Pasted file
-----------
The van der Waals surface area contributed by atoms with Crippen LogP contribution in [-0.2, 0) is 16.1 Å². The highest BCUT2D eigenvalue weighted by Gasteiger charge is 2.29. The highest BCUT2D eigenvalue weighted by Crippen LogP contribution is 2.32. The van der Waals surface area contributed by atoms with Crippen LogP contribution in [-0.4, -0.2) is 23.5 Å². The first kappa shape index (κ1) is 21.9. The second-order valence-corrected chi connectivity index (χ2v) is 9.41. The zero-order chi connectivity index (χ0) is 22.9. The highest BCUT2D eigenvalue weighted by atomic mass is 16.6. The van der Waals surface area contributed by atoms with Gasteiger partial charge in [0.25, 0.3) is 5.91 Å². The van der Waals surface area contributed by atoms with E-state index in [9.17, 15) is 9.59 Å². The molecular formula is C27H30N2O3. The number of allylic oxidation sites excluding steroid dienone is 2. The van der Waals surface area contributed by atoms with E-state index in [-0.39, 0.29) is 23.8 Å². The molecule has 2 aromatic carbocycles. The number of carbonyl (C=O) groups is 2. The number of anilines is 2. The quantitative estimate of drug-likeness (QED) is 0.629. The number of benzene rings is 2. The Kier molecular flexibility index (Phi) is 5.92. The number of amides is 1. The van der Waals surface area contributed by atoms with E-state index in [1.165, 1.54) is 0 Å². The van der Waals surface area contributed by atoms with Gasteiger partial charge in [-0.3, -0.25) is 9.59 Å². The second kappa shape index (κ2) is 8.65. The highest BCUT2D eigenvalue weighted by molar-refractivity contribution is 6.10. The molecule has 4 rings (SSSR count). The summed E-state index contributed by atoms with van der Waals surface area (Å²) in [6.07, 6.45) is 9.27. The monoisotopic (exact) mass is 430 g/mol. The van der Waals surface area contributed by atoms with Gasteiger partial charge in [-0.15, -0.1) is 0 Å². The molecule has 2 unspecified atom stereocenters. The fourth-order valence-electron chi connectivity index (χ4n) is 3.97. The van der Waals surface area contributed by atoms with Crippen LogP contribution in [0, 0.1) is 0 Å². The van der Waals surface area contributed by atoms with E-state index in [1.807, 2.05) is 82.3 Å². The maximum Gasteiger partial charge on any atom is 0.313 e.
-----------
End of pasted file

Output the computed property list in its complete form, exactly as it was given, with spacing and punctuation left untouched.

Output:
The van der Waals surface area contributed by atoms with Crippen LogP contribution in [-0.2, 0) is 16.1 Å². The highest BCUT2D eigenvalue weighted by Gasteiger charge is 2.29. The highest BCUT2D eigenvalue weighted by Crippen LogP contribution is 2.32. The van der Waals surface area contributed by atoms with Crippen LogP contribution in [-0.4, -0.2) is 23.5 Å². The first kappa shape index (κ1) is 21.9. The second-order valence-corrected chi connectivity index (χ2v) is 9.41. The zero-order chi connectivity index (χ0) is 22.9. The highest BCUT2D eigenvalue weighted by atomic mass is 16.6. The van der Waals surface area contributed by atoms with Gasteiger partial charge in [0.25, 0.3) is 5.91 Å². The van der Waals surface area contributed by atoms with E-state index in [9.17, 15) is 9.59 Å². The molecular formula is C27H30N2O3. The number of allylic oxidation sites excluding steroid dienone is 2. The van der Waals surface area contributed by atoms with E-state index in [-0.39, 0.29) is 23.8 Å². The molecule has 2 aromatic carbocycles. The number of carbonyl (C=O) groups is 2. The number of anilines is 2. The quantitative estimate of drug-likeness (QED) is 0.629. The number of benzene rings is 2. The Kier molecular flexibility index (Phi) is 5.92. The number of amides is 1. The van der Waals surface area contributed by atoms with E-state index in [1.165, 1.54) is 0 Å². The van der Waals surface area contributed by atoms with Gasteiger partial charge in [-0.3, -0.25) is 9.59 Å². The second kappa shape index (κ2) is 8.65. The highest BCUT2D eigenvalue weighted by molar-refractivity contribution is 6.10. The molecule has 4 rings (SSSR count). The summed E-state index contributed by atoms with van der Waals surface area (Å²) in [6.07, 6.45) is 9.27. The monoisotopic (exact) mass is 430 g/mol. The van der Waals surface area contributed by atoms with Gasteiger partial charge in [-0.15, -0.1) is 0 Å². The molecule has 2 unspecified atom stereocenters. The fourth-order valence-electron chi connectivity index (χ4n) is 3.97. The van der Waals surface area contributed by atoms with Crippen LogP contribution in [0, 0.1) is 0 Å². The van der Waals surface area contributed by atoms with E-state index in [1.807, 2.05) is 82.3 Å². The maximum Gasteiger partial charge on any atom is 0.313 e.